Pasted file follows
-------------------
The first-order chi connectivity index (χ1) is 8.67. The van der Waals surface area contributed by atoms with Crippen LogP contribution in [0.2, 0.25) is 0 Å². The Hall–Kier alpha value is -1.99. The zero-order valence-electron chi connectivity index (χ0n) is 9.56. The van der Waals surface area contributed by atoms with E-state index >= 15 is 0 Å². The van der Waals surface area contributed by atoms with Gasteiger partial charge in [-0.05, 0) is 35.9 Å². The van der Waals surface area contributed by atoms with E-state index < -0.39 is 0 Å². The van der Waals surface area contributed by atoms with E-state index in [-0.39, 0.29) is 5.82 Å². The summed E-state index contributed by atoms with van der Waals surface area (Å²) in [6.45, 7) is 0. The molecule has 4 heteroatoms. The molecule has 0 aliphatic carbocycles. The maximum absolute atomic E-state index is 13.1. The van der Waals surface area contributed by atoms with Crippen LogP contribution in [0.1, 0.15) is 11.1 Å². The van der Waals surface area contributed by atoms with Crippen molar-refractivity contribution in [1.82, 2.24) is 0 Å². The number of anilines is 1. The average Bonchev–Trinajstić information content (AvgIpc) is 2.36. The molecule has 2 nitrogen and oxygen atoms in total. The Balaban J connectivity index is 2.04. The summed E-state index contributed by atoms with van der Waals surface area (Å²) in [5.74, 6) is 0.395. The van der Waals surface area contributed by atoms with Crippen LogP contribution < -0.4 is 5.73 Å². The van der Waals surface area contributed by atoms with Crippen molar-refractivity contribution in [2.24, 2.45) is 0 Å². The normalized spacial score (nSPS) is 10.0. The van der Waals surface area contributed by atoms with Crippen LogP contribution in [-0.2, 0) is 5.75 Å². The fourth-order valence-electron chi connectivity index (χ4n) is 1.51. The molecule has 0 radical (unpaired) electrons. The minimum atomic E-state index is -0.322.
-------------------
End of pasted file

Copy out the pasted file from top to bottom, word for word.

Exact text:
The first-order chi connectivity index (χ1) is 8.67. The van der Waals surface area contributed by atoms with Crippen LogP contribution in [0.2, 0.25) is 0 Å². The Hall–Kier alpha value is -1.99. The zero-order valence-electron chi connectivity index (χ0n) is 9.56. The van der Waals surface area contributed by atoms with E-state index >= 15 is 0 Å². The van der Waals surface area contributed by atoms with Gasteiger partial charge in [-0.05, 0) is 35.9 Å². The van der Waals surface area contributed by atoms with E-state index < -0.39 is 0 Å². The van der Waals surface area contributed by atoms with E-state index in [-0.39, 0.29) is 5.82 Å². The summed E-state index contributed by atoms with van der Waals surface area (Å²) in [6.45, 7) is 0. The molecule has 4 heteroatoms. The molecule has 0 aliphatic carbocycles. The maximum absolute atomic E-state index is 13.1. The van der Waals surface area contributed by atoms with Crippen LogP contribution in [0.1, 0.15) is 11.1 Å². The van der Waals surface area contributed by atoms with Crippen molar-refractivity contribution in [1.82, 2.24) is 0 Å². The number of anilines is 1. The average Bonchev–Trinajstić information content (AvgIpc) is 2.36. The molecule has 2 nitrogen and oxygen atoms in total. The Balaban J connectivity index is 2.04. The summed E-state index contributed by atoms with van der Waals surface area (Å²) in [5.74, 6) is 0.395. The van der Waals surface area contributed by atoms with Crippen LogP contribution < -0.4 is 5.73 Å². The van der Waals surface area contributed by atoms with Crippen molar-refractivity contribution in [2.24, 2.45) is 0 Å². The normalized spacial score (nSPS) is 10.0. The van der Waals surface area contributed by atoms with Crippen LogP contribution in [-0.2, 0) is 5.75 Å². The fourth-order valence-electron chi connectivity index (χ4n) is 1.51. The molecule has 0 radical (unpaired) electrons. The minimum atomic E-state index is -0.322.